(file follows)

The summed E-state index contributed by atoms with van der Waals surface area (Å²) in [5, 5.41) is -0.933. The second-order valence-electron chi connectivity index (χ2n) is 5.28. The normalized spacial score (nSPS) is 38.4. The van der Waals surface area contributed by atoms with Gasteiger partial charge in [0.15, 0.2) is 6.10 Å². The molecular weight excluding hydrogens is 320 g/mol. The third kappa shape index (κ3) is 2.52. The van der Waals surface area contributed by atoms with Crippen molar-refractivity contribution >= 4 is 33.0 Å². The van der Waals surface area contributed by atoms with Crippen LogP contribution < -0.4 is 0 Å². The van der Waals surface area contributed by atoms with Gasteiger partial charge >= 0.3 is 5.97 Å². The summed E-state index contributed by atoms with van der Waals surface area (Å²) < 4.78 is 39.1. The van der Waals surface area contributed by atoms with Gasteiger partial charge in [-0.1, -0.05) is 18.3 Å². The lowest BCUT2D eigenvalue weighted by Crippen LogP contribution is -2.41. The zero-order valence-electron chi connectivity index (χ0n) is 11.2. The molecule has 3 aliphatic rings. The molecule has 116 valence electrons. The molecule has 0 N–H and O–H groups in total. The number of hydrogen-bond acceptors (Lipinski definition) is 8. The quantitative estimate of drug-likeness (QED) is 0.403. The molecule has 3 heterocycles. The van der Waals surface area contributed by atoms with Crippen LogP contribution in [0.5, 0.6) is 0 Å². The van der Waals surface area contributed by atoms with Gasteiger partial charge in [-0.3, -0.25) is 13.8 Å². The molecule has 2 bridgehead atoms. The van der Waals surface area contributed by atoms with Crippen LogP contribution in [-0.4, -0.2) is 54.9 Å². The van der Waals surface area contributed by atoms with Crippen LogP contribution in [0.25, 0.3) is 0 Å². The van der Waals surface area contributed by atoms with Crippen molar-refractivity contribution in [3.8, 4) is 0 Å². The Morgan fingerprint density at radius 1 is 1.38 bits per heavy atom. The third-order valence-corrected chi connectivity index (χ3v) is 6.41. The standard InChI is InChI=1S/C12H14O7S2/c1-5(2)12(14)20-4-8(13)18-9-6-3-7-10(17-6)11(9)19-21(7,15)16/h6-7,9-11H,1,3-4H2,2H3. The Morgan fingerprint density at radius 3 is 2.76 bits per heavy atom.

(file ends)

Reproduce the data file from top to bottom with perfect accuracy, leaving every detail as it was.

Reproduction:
The summed E-state index contributed by atoms with van der Waals surface area (Å²) in [5, 5.41) is -0.933. The second-order valence-electron chi connectivity index (χ2n) is 5.28. The normalized spacial score (nSPS) is 38.4. The van der Waals surface area contributed by atoms with Gasteiger partial charge in [0.15, 0.2) is 6.10 Å². The molecular weight excluding hydrogens is 320 g/mol. The third kappa shape index (κ3) is 2.52. The van der Waals surface area contributed by atoms with Crippen molar-refractivity contribution >= 4 is 33.0 Å². The van der Waals surface area contributed by atoms with Crippen LogP contribution < -0.4 is 0 Å². The van der Waals surface area contributed by atoms with Gasteiger partial charge >= 0.3 is 5.97 Å². The summed E-state index contributed by atoms with van der Waals surface area (Å²) < 4.78 is 39.1. The van der Waals surface area contributed by atoms with Gasteiger partial charge in [-0.1, -0.05) is 18.3 Å². The lowest BCUT2D eigenvalue weighted by Crippen LogP contribution is -2.41. The zero-order valence-electron chi connectivity index (χ0n) is 11.2. The molecule has 3 aliphatic rings. The molecule has 116 valence electrons. The molecule has 0 N–H and O–H groups in total. The number of hydrogen-bond acceptors (Lipinski definition) is 8. The quantitative estimate of drug-likeness (QED) is 0.403. The molecule has 3 heterocycles. The van der Waals surface area contributed by atoms with Crippen LogP contribution in [0.5, 0.6) is 0 Å². The van der Waals surface area contributed by atoms with Gasteiger partial charge in [-0.3, -0.25) is 13.8 Å². The molecule has 2 bridgehead atoms. The van der Waals surface area contributed by atoms with Crippen LogP contribution in [-0.4, -0.2) is 54.9 Å². The van der Waals surface area contributed by atoms with Crippen LogP contribution in [0.25, 0.3) is 0 Å². The van der Waals surface area contributed by atoms with Crippen molar-refractivity contribution in [3.8, 4) is 0 Å². The Morgan fingerprint density at radius 1 is 1.38 bits per heavy atom. The third-order valence-corrected chi connectivity index (χ3v) is 6.41. The standard InChI is InChI=1S/C12H14O7S2/c1-5(2)12(14)20-4-8(13)18-9-6-3-7-10(17-6)11(9)19-21(7,15)16/h6-7,9-11H,1,3-4H2,2H3. The Morgan fingerprint density at radius 3 is 2.76 bits per heavy atom.